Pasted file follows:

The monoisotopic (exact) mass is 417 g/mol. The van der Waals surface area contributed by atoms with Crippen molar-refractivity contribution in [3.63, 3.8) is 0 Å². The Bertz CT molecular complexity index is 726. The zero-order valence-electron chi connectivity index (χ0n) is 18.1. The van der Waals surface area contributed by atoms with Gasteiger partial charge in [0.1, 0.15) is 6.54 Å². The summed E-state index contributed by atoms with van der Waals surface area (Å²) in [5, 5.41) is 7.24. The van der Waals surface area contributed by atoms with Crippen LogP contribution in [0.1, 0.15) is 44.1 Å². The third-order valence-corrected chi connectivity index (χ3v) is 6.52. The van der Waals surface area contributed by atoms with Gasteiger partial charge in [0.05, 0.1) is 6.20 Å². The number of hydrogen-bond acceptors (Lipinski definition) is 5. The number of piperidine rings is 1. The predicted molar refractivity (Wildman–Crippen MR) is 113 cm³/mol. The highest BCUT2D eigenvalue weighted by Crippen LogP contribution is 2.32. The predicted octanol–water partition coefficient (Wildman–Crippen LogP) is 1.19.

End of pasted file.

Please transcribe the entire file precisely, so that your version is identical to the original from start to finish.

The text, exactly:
The monoisotopic (exact) mass is 417 g/mol. The van der Waals surface area contributed by atoms with Crippen molar-refractivity contribution in [3.63, 3.8) is 0 Å². The Bertz CT molecular complexity index is 726. The zero-order valence-electron chi connectivity index (χ0n) is 18.1. The van der Waals surface area contributed by atoms with Gasteiger partial charge in [0.1, 0.15) is 6.54 Å². The summed E-state index contributed by atoms with van der Waals surface area (Å²) in [5, 5.41) is 7.24. The van der Waals surface area contributed by atoms with Crippen LogP contribution in [0.1, 0.15) is 44.1 Å². The third-order valence-corrected chi connectivity index (χ3v) is 6.52. The van der Waals surface area contributed by atoms with Gasteiger partial charge in [0.05, 0.1) is 6.20 Å². The number of hydrogen-bond acceptors (Lipinski definition) is 5. The number of piperidine rings is 1. The predicted molar refractivity (Wildman–Crippen MR) is 113 cm³/mol. The highest BCUT2D eigenvalue weighted by Crippen LogP contribution is 2.32. The predicted octanol–water partition coefficient (Wildman–Crippen LogP) is 1.19.